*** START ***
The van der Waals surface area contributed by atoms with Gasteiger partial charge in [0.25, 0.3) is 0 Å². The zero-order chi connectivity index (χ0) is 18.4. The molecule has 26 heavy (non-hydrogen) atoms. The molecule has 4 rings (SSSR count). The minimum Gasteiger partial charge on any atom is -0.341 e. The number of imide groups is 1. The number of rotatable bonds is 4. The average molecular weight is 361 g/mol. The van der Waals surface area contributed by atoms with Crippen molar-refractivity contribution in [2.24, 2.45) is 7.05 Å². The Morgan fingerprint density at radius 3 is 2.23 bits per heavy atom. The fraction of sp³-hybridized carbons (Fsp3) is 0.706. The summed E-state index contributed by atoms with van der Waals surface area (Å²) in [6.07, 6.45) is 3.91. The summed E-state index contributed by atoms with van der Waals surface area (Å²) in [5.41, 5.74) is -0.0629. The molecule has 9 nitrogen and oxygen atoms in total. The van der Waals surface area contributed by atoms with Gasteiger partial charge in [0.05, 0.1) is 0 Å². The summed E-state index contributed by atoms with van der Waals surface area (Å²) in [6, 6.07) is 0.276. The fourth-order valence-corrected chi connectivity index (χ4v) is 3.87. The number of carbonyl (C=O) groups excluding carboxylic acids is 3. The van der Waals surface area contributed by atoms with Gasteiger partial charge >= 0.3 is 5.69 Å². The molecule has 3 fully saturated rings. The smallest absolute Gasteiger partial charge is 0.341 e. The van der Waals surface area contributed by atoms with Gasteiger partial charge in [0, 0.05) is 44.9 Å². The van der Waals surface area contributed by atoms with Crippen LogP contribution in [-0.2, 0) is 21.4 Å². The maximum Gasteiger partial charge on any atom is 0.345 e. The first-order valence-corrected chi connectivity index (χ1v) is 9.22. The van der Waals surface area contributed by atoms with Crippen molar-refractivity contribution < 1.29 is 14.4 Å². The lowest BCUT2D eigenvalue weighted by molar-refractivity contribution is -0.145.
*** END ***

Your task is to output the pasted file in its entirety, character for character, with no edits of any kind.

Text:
The van der Waals surface area contributed by atoms with Gasteiger partial charge in [0.25, 0.3) is 0 Å². The zero-order chi connectivity index (χ0) is 18.4. The molecule has 26 heavy (non-hydrogen) atoms. The molecule has 4 rings (SSSR count). The minimum Gasteiger partial charge on any atom is -0.341 e. The number of imide groups is 1. The number of rotatable bonds is 4. The average molecular weight is 361 g/mol. The van der Waals surface area contributed by atoms with Crippen molar-refractivity contribution in [2.24, 2.45) is 7.05 Å². The Morgan fingerprint density at radius 3 is 2.23 bits per heavy atom. The fraction of sp³-hybridized carbons (Fsp3) is 0.706. The summed E-state index contributed by atoms with van der Waals surface area (Å²) in [6.07, 6.45) is 3.91. The summed E-state index contributed by atoms with van der Waals surface area (Å²) in [5.41, 5.74) is -0.0629. The molecule has 9 nitrogen and oxygen atoms in total. The van der Waals surface area contributed by atoms with Gasteiger partial charge in [0.05, 0.1) is 0 Å². The summed E-state index contributed by atoms with van der Waals surface area (Å²) in [6, 6.07) is 0.276. The fourth-order valence-corrected chi connectivity index (χ4v) is 3.87. The number of carbonyl (C=O) groups excluding carboxylic acids is 3. The van der Waals surface area contributed by atoms with Gasteiger partial charge >= 0.3 is 5.69 Å². The molecule has 3 fully saturated rings. The smallest absolute Gasteiger partial charge is 0.341 e. The van der Waals surface area contributed by atoms with Gasteiger partial charge in [0, 0.05) is 44.9 Å². The van der Waals surface area contributed by atoms with Crippen LogP contribution in [-0.2, 0) is 21.4 Å². The maximum Gasteiger partial charge on any atom is 0.345 e. The first-order valence-corrected chi connectivity index (χ1v) is 9.22. The van der Waals surface area contributed by atoms with Crippen molar-refractivity contribution < 1.29 is 14.4 Å². The lowest BCUT2D eigenvalue weighted by molar-refractivity contribution is -0.145.